BF: What a crazy world! The debt thing is totally out of control. I did come up to Evanston to write with Howard and throw ideas around twice. We made a lot of progress, and he had some great tunes to draw from. He also got to hear what I had and let me know which pieces appealed to him.
C: Future Man's new Drumitar [the guitar-shaped electronic percussion instrument he created] sounds more organic, blending much better with his acoustic percussion set-up. How has the new version affected you and the band sonically and musically? Have you noticed it having any effect on Future Man's playing? Also, do you call him "Future Man"?
BF: Future Man has always been into trying new things, and although I was nervous that we might get in the studio and have the new Drumitar go down or not work properly, I surrendered my desire for control and watched with interest. The new Drumitar performed beautifully and everyone seems to think that it plays and sounds better than ever. I know that it is much lighter than the old one, so that has to be easier on his back, although he has never complained. We call him Futch, and Roy.
C: The Flecktones have performed in a variety of settings. My favorite instance, crowd-wise - because it encapsulated the Flecktones' cross-genre appeal - was a small college show where there was an audience culture clash between seated, quiet folks clearly there from a jazz angle and Generation Y hippies who kept trying to dance in the aisles. Do you have a preference for whom you play for? How much control do you have in venue selection and how does your audience preference inform that choice?
BF: We do have some choice about where we play, and we try to make good ones. For a while we did have that issue between the seated listeners and the folks that wanted to dance. It really hasn't been a problem for quite a while, I don't know how it resolved, but it did.
We always wanted both audiences but we do encourage people to do what is appropriate to the room and the situation, and to please be considerate of each other. For instance, an outdoor venue or festival is different from Symphony Hall. Personally, I don't dance and I can understand a person coming to the show to take in the music and want to sit. We play for a long time, and two and a half hours is a long time to stand up for folks that are past their 30s! Also if someone decides to spring top dollar for great seats down front, and then someone comes and dances in front of them all night, they have a right to be irritated.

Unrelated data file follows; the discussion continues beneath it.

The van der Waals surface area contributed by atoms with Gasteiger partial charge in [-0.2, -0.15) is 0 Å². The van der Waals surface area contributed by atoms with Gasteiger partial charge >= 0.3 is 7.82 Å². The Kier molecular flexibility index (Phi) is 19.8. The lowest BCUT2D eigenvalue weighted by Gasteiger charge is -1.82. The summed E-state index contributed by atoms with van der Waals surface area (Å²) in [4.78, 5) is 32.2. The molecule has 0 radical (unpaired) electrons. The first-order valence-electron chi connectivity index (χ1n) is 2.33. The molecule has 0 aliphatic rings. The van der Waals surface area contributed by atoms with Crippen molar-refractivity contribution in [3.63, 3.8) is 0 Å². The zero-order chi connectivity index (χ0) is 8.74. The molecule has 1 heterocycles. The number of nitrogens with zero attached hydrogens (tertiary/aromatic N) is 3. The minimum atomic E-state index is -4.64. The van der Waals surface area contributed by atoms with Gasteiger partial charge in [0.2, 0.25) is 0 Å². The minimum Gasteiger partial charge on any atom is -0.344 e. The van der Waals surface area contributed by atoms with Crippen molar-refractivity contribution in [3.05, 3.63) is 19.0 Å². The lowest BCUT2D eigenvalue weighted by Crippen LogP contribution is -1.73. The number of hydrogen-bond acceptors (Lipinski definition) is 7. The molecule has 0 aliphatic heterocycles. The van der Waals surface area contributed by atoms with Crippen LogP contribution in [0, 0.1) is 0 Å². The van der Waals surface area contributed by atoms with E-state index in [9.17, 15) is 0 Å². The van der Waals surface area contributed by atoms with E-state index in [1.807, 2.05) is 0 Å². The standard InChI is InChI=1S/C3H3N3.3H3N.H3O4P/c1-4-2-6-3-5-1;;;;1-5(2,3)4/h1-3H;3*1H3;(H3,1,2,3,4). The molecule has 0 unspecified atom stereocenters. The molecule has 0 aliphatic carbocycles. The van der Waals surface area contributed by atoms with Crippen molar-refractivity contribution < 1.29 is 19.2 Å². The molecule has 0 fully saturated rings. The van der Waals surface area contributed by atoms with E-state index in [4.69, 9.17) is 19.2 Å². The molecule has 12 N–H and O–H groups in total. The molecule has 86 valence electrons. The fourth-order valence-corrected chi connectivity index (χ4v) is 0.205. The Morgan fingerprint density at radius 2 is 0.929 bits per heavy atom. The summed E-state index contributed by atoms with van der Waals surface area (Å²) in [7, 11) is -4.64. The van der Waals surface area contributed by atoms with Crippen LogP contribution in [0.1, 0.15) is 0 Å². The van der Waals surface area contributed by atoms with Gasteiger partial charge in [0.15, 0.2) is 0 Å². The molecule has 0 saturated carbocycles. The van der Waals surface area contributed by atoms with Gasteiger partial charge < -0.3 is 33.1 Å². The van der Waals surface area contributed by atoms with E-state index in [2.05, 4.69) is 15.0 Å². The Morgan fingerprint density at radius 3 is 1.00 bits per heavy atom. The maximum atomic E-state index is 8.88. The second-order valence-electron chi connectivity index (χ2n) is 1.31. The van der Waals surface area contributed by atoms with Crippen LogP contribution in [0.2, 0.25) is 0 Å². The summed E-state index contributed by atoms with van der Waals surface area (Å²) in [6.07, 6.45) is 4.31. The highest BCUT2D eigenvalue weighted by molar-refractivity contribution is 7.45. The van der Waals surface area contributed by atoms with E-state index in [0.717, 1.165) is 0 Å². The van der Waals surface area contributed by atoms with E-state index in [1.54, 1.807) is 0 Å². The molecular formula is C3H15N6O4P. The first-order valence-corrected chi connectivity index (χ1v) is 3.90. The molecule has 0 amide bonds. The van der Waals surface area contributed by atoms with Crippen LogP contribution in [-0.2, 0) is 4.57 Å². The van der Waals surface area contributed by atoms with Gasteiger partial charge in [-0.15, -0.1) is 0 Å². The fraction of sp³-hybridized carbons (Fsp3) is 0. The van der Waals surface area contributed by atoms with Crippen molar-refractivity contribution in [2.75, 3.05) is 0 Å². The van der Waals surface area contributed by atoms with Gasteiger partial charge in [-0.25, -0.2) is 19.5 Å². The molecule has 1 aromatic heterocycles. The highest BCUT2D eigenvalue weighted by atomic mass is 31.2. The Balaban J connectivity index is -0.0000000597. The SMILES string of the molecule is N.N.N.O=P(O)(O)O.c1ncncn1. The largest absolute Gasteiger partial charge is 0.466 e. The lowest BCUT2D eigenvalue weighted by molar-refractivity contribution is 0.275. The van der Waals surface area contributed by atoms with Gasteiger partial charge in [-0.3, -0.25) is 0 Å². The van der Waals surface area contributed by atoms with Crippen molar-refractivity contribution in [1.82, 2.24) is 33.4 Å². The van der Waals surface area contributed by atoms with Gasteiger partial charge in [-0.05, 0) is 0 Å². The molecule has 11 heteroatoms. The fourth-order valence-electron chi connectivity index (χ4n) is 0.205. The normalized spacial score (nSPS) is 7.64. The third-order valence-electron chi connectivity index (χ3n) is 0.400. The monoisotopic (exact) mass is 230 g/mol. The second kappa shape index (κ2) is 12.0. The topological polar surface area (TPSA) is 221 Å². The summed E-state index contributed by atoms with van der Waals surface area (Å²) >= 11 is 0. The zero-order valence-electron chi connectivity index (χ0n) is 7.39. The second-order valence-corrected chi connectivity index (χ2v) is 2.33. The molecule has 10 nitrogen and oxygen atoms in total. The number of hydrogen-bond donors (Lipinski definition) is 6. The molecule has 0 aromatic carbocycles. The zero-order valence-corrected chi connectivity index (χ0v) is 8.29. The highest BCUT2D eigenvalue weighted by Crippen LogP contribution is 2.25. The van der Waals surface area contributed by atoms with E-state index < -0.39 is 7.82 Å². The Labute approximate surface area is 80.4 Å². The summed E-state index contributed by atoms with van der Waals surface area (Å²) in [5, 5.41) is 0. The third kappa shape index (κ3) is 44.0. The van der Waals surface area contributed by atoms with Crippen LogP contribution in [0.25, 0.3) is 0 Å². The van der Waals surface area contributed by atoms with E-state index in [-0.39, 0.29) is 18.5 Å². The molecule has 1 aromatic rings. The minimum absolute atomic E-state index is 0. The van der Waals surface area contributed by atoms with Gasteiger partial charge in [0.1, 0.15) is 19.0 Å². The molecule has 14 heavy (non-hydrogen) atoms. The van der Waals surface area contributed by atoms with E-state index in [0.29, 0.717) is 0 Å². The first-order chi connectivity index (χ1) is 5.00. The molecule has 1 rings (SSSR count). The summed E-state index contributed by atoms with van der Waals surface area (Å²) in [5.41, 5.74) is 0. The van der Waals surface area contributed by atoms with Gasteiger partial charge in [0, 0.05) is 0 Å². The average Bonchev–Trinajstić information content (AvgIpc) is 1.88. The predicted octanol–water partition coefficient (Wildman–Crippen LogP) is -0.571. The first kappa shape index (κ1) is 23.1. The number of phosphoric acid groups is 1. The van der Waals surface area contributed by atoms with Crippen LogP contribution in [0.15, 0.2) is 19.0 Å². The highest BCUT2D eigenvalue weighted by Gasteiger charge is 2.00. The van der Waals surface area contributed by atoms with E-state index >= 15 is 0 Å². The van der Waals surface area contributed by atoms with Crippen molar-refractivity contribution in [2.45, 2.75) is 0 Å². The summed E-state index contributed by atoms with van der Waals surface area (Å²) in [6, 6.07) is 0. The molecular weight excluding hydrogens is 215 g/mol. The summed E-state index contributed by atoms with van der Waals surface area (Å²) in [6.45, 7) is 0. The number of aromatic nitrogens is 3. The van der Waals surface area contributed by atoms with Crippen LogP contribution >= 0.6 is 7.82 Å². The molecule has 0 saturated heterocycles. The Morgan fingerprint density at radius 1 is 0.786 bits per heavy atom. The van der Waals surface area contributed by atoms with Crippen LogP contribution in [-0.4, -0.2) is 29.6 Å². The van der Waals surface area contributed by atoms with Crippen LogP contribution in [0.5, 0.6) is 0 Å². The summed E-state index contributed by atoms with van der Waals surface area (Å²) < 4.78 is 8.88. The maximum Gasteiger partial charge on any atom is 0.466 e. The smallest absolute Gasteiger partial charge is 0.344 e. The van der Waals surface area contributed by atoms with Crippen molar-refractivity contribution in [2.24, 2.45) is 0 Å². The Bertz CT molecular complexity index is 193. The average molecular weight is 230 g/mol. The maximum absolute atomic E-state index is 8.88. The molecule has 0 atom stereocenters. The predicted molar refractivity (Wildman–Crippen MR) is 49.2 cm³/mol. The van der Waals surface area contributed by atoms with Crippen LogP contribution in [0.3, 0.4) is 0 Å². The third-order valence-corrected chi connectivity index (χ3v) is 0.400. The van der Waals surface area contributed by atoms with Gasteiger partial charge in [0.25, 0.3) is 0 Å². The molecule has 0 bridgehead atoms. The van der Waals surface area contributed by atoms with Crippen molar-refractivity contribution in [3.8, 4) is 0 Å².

But our music has lot of groove in it, and we are also glad that it makes many people want to dance. The aspect of dance becoming foreign in jazz is unfortunate in my opinion, and we love to see people dancing to our music. We just hope that they don't hurt themselves dancing on the odd meters!
C: Are there plans for this or any other incarnation of the Flecktones beyond this tour?
BF: There are no plans for what comes next. That doesn't mean that there won't be a next, just that we haven't talked about it yet. There is something about not knowing if or when we will play again next that makes this experience very precious to us and our audience. We have all committed 11 months to this and that is all we know for sure.
Béla Fleck and the Flecktones play Thursday, July 21, at the Vic, 3145 N. Sheffield Ave., $34, 18+